Gallery

The Di Castro family has been in the world of the antiques trade in Rome for four generations.

In the 1930, Alberto Di Castro, son of Leone, a dealer himself, left his father’s business to start his own gallery, with street access on both Via del Babuino and Piazza di Spagna. The venue rapidly became popular with the most discerning public thanks to the refined quality and rigorous selection of the objects on display: furniture, sculpture, polychrome marbles, and works of art. But above all, Alberto’s gallery developed a specific profile through the pioneering and far-sighted appreciation of Roman furniture.
In the 1950s, Franco, Alberto’s son, further extended the reach of the business with his increasing interest in painting and his succesful forays into the international market, from where he brought back to Italy a remarkable number of works of art.
In 1975, the gallery closed its entrance into Via del Babuino and today has only one access: Piazza di Spagna 5.

Today Alberto Di Castro, Franco’s son , is the director of the Gallery, a favourite stop for collectors, connoisseurs, art historians, curators and dealers from all over the world who are attracted by the originality and significance of the objects.
From the entrance one cannot imagine the extension of the gallery they find here, two floors around a charming secret courtyard. Here, the Di Castro family exhibits what they love most, following their passions as collectors even before the ever-growing pressure of the market. Paintings, furniture, sculptures, mosaics, polychrome marbles, objects in precious materials and hardstones, intaglios and cameos recreate the fascinating atmosphere of a Wunderkammer.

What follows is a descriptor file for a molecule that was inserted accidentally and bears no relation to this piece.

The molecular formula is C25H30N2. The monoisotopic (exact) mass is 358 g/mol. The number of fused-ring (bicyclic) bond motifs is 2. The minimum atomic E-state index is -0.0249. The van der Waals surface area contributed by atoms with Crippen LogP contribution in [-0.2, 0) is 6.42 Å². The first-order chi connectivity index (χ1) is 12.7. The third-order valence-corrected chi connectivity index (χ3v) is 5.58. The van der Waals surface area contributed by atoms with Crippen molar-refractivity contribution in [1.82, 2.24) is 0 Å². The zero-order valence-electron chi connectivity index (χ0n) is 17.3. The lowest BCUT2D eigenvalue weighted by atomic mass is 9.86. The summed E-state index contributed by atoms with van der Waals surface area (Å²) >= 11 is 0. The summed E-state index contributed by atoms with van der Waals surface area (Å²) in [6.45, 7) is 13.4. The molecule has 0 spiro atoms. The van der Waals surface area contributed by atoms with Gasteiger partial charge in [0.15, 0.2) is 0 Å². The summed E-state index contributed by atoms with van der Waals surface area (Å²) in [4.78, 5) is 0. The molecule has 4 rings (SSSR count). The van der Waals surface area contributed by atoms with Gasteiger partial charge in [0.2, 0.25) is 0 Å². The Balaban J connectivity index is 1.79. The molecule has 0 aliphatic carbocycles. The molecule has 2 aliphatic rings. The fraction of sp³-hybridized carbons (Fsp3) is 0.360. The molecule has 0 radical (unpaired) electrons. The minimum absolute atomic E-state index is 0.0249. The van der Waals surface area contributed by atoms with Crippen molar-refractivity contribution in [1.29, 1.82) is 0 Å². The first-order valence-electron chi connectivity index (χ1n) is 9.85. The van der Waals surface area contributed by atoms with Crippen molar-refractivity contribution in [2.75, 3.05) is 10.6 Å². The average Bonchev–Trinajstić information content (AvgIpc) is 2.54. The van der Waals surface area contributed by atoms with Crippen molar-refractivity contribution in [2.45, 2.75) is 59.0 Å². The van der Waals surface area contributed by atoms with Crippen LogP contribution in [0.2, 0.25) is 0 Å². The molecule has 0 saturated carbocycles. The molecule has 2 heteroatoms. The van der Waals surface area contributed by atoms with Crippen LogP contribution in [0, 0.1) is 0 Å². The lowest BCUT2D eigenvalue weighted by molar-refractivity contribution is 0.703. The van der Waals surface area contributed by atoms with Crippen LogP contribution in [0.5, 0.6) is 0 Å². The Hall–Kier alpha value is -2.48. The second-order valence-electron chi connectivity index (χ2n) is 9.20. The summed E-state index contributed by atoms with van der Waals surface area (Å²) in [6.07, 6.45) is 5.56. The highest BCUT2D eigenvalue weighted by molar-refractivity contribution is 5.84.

The antiques on show vary from the Medieval to the Neoclassical period. Between porphyry columns and 18th century furniture inlaid with exotic woods made for Roman princely patrons, one can gaze upon old master paintings, vedutas, goldgrounds of the 14th and 15th centuries, bronzes, terracottas, marble specimen tables, architectural models, silver, and porcelain.
Over the years and with a precise cultural aim, the gallery has decided to conjugate trading with the highest professional art historical research, availing itself of the collaboration of the most respected authorities in each field of interest and with the organization of exhibitions and displays devoted to the rediscovery of lost works of art or to subjects crucial to the advancement of knowledge.

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